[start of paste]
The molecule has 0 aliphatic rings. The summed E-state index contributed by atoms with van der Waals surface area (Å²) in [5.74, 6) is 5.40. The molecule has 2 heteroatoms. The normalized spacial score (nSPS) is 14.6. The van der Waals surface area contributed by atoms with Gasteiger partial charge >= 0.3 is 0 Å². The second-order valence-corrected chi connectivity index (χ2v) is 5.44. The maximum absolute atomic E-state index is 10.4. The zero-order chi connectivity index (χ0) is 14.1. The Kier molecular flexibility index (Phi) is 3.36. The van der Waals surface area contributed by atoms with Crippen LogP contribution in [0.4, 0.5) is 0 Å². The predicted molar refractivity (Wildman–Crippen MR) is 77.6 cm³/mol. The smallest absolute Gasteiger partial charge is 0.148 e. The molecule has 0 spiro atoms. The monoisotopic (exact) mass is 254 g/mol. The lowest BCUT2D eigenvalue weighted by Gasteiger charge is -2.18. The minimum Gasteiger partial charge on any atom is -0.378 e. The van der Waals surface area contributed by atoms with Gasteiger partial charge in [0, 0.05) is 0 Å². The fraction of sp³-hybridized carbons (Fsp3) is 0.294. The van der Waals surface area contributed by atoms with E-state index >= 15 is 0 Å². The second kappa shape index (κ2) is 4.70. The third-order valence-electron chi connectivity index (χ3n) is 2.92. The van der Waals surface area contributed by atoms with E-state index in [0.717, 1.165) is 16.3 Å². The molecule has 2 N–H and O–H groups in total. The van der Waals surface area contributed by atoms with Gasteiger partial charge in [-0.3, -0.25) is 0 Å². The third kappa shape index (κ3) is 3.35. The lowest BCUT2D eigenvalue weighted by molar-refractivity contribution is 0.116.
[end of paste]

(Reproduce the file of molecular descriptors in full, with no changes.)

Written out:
The molecule has 0 aliphatic rings. The summed E-state index contributed by atoms with van der Waals surface area (Å²) in [5.74, 6) is 5.40. The molecule has 2 heteroatoms. The normalized spacial score (nSPS) is 14.6. The van der Waals surface area contributed by atoms with Gasteiger partial charge >= 0.3 is 0 Å². The second-order valence-corrected chi connectivity index (χ2v) is 5.44. The maximum absolute atomic E-state index is 10.4. The zero-order chi connectivity index (χ0) is 14.1. The Kier molecular flexibility index (Phi) is 3.36. The van der Waals surface area contributed by atoms with Crippen LogP contribution in [0.4, 0.5) is 0 Å². The predicted molar refractivity (Wildman–Crippen MR) is 77.6 cm³/mol. The smallest absolute Gasteiger partial charge is 0.148 e. The molecule has 0 spiro atoms. The monoisotopic (exact) mass is 254 g/mol. The lowest BCUT2D eigenvalue weighted by Gasteiger charge is -2.18. The minimum Gasteiger partial charge on any atom is -0.378 e. The van der Waals surface area contributed by atoms with Gasteiger partial charge in [0, 0.05) is 0 Å². The fraction of sp³-hybridized carbons (Fsp3) is 0.294. The van der Waals surface area contributed by atoms with E-state index >= 15 is 0 Å². The second kappa shape index (κ2) is 4.70. The third-order valence-electron chi connectivity index (χ3n) is 2.92. The van der Waals surface area contributed by atoms with E-state index in [0.717, 1.165) is 16.3 Å². The molecule has 2 N–H and O–H groups in total. The van der Waals surface area contributed by atoms with Gasteiger partial charge in [-0.3, -0.25) is 0 Å². The third kappa shape index (κ3) is 3.35. The lowest BCUT2D eigenvalue weighted by molar-refractivity contribution is 0.116.